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The Answer to the Query

The reviewer's query arose from the fact that the announcement in the front of the book criticized is, that only signed copies will be sold by the author, and at $10 per copy; but that typewritten or MS. copies may be made by any persons, who may sell them for what they will. Now, what constitutes the answer to the question of the reviewer is this: There may be many who, for a price that would not seem prohibitive—who for five dollars, perhaps, or even less—would make MS—or typewritten copies. Thus, an increasing number of people will have an opportunity created by which they will be enabled to make a living until a better opportunity is before them. Even if, upon its face, an effort to bring about such a result appears to be illogical, or absurd, or foolish, still if, at the time of making it, it does not appear to be within our power to make any of another kind, to obtain for "houseless heads" a shelter, let us be then at least the kind of fools that will make the effort. We thereby may achieve the splendid success of not being spoken well of by all men for having made it.

I saw after midnight—at a time when the German state had provided for its soldiers, their officers, the Emperor and his household, warm clothes, sufficient food, and a roof, while the snow was falling, huddled together in doorways, upon the highways of the German capital, because the jails were already filled— so it was said—to the limit, mothers and their little ones, and old men, whose "houseless heads, whose unfed sides, whose looped and windowed raggedness" were not for them a defense against the inclemency of the season. And having noted the officers and soldiers, and Emperor and Emperor's household, who were first clothed and fed, before these women and babes and old men—having noted these soldiers and officers and Emperor and Emperor's household, for whom the German state provided, seeing that the state did not also provide for these less strong ones also labor and occupation, by means of which to obtain them—I remembered words that then applied to this German state and to any which does not, with exact and equal justice to all citizens alike, furnish opportunity to obtain, by their hands, so much as to these others had already been given—clothing sufficient for warmth, nourishment sufficient for health, and a roof: Inasmuch as you did it NOT to one of the least of these you did it NOT to me.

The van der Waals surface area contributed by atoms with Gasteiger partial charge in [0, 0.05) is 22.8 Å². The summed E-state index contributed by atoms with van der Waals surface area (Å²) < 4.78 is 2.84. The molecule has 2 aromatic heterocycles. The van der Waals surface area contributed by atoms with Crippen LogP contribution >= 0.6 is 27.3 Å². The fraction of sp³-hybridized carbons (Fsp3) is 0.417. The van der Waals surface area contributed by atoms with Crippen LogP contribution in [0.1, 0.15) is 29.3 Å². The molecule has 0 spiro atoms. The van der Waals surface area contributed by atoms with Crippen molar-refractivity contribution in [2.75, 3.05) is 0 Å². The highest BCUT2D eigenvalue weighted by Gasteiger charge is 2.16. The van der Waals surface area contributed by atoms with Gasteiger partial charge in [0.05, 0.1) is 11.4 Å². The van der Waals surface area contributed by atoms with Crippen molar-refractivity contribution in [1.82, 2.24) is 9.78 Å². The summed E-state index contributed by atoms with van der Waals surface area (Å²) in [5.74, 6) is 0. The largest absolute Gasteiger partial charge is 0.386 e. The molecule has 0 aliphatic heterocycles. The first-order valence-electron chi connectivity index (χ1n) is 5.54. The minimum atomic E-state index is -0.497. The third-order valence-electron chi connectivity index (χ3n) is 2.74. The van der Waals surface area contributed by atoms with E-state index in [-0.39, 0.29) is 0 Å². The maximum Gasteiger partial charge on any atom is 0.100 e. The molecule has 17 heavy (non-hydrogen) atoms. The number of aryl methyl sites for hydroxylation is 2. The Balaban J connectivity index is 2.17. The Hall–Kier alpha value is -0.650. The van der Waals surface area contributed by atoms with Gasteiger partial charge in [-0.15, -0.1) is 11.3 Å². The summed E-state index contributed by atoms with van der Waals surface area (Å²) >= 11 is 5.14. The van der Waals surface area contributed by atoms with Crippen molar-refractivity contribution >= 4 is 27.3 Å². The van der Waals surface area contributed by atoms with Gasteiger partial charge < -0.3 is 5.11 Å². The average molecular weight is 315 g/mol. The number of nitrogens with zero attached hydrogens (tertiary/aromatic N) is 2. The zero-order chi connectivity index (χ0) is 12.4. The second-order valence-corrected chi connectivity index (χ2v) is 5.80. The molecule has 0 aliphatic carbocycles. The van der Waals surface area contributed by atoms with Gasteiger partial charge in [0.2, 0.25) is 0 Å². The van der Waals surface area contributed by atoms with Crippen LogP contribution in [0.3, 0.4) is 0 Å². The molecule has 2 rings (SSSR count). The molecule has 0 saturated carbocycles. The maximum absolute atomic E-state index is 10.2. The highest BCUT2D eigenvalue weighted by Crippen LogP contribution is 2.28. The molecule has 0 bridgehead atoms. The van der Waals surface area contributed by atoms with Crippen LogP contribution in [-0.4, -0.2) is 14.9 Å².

At some future date the author of this work may—if the German government shall, in the meantime, first have seen to it that by day or night no one will any more have to walk the streets of its capital lacking clothes, or bread, or roof—come again to visit that city.

—Adair Welcker

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Adair Welcker

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